Discussion paper

Climate change policy, conflict and transformative governance

11 Feb 2013
Description

Climate change is the behemoth of our age. It defies description, is too large to comprehend, and what we do understand about it is often terrifying. This is for many, a good reason to stop thinking about it or, like Scarlett O’Hara, decide to “think about it tomorrow”. Thinking about the role of conflict in climate change policy is an even more challenging exercise, but one that this paper tries to address. Briefly I propose that climate change governance could productively utilise conflict as a transformative agent for decision making, rather than try and avoid it, or ‘solve it’ by embedding conflict resolution mechanisms within those governance frameworks.

There are many points at which governance and climate change intersect, there are multiple entry and exit points, and policies need embedding from local to international levels to work. At the heart of the problem however is conflict: between states and territories, between cultures, between the ideas of rights and responsibility and between the environment and economics. But as with Scarlett O’Hara, our society is fundamentally incapable of dealing with conflict. We seek answers based on win-win solutions, and ways of engaging with each other that are diplomatic, and politically correct.

Conflict as such, is feared as the blunt stone that will bludgeon and ruin negotiations and damage already fragile egos, societies and potential environmental outcomes. When societies cannot or will not change, or when the changes required necessitate unacceptable cultural compromise, disjuncture between them can develop into forums of conflict. Conflicts arising are partly explained by the fact that worldviews, perceptions of the problem, and ideas about solutions differ.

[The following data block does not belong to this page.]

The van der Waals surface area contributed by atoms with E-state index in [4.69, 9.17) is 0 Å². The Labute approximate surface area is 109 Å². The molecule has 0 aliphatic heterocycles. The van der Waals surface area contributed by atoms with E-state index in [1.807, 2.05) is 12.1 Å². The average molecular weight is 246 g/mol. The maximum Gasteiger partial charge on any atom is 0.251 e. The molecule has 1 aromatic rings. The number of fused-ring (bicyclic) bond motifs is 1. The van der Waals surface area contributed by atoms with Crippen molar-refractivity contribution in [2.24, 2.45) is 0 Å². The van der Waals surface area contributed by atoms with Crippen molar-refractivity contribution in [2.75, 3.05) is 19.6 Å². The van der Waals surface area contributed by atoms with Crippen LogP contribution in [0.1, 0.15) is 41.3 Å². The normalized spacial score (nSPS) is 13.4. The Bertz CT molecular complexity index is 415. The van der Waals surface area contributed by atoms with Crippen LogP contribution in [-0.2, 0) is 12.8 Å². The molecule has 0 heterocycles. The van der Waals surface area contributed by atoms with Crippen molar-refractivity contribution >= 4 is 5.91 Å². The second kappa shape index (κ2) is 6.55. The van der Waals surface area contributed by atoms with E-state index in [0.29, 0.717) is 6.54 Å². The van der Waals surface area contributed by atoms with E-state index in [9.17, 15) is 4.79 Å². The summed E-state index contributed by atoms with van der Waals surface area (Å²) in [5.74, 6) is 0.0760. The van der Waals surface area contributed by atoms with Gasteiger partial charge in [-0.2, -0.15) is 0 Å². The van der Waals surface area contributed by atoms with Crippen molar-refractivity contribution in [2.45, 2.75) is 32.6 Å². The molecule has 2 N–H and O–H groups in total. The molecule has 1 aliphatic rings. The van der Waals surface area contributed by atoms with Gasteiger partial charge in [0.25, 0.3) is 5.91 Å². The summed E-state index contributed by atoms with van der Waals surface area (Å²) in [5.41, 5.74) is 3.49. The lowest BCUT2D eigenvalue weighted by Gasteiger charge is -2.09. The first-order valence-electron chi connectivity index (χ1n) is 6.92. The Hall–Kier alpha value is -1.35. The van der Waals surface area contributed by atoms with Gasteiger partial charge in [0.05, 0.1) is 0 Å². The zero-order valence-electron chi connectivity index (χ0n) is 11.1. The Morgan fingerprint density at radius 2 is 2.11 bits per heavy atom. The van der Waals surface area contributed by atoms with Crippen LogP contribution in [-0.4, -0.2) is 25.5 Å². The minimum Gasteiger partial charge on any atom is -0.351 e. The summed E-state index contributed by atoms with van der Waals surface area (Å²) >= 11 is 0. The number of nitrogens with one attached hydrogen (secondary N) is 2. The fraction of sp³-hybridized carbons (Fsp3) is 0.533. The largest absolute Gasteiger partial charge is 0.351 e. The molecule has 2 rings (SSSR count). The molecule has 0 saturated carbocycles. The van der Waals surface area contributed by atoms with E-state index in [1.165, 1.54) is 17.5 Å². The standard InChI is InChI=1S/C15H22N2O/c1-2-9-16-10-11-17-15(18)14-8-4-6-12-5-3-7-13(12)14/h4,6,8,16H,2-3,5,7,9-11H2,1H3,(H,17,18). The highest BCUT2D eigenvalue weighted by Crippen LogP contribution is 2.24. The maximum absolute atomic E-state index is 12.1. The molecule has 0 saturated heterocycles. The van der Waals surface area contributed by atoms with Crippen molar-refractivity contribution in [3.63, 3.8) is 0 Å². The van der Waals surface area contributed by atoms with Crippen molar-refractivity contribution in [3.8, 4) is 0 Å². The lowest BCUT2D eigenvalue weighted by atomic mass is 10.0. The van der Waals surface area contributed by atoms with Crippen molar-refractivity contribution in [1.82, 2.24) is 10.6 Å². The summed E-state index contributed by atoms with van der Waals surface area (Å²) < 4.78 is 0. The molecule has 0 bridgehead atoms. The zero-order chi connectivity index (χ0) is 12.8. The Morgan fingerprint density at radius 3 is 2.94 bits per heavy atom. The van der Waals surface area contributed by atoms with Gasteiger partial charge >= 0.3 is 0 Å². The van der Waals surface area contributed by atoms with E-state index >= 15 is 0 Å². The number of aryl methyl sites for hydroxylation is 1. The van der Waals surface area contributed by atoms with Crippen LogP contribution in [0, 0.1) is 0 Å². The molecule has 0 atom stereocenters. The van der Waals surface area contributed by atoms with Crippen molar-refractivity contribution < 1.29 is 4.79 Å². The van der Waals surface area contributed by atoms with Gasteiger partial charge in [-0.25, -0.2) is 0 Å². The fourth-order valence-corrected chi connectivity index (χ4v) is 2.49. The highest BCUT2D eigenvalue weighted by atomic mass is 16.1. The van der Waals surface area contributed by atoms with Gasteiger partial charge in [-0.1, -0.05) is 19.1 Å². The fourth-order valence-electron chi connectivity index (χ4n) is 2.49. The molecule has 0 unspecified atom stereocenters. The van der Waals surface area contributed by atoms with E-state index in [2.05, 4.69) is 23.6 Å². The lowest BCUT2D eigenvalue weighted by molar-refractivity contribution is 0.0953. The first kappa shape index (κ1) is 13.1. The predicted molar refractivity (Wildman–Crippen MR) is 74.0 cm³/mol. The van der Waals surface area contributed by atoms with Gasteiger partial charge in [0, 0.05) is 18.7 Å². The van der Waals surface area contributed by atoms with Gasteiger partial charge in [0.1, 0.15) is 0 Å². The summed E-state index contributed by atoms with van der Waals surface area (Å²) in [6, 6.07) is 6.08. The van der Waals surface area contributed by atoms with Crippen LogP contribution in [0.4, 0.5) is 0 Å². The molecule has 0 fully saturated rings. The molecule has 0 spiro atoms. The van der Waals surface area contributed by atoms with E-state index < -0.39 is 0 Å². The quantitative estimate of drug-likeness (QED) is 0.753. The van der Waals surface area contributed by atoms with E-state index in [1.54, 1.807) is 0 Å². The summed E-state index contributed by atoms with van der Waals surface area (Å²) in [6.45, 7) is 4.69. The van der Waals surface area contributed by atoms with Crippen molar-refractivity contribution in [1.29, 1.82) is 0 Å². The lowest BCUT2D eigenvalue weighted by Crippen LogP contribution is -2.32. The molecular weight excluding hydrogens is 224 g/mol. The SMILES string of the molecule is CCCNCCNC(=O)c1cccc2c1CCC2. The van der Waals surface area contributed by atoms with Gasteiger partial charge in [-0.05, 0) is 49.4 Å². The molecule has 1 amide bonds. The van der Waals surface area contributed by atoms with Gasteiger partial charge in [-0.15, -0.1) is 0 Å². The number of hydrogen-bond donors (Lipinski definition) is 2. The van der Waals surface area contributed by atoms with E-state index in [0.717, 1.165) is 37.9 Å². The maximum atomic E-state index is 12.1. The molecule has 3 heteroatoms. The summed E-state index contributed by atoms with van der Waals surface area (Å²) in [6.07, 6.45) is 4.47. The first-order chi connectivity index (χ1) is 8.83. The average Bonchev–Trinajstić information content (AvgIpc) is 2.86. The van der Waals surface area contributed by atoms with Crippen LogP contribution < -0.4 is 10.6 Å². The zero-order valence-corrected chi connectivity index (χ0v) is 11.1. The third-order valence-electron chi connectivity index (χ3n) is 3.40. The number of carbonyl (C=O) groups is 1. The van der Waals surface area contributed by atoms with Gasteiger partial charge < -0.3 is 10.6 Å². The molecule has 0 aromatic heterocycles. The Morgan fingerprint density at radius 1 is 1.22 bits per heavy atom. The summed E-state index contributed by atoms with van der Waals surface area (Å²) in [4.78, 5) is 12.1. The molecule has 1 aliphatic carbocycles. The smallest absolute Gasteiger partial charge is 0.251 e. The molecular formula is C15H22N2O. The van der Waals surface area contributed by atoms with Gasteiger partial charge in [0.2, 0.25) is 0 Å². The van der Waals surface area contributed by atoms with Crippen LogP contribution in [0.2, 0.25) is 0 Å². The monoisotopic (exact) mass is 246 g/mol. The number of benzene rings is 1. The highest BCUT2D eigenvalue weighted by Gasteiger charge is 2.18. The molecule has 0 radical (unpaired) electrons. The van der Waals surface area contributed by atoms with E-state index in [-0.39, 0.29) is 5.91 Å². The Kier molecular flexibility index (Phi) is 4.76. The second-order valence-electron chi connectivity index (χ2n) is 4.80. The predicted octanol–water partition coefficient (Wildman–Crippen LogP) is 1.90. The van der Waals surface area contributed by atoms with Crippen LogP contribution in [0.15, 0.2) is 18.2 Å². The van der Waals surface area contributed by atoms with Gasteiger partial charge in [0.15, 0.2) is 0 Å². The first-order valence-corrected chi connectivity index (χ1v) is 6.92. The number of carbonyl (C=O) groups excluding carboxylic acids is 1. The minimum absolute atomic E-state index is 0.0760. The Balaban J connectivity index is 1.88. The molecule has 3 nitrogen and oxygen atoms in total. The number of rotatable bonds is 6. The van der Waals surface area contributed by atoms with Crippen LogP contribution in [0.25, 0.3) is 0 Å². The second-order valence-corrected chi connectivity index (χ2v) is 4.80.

I argue for the transformative potential of conflict to facilitate adaptive governance and policy around climate change and climate change adaptation.

Key Points:

  • Climate change governance could productively utilise conflict as a transformative agent for decision making, rather than try and avoid it, or ‘solve it’ by embedding conflict resolution mechanisms within governance frameworks.
  • Climate governance frameworks should enable the conflict to become the conflict resolution process itself. This means identifying likely conflicts up front and then using them as the basis on which decisions about the most appropriate policies and planning are made, ensuring that such decisions are cognisant of and provide forums for effective ways around conflict in implementation.
  • This process might take longer to negotiate, but will mean less likelihood of climate related policies stalling in implementation due to intractable conflict.
  • One way of operationalising this model is to employ a three-dimensional local adaptive conflict governance framework comprising: (i) adaptive management (which includes anticipatory adaptation/foresight), (ii) communications, and (iii) reflexive practice.
Publication Details
Published year only: 
2013
19
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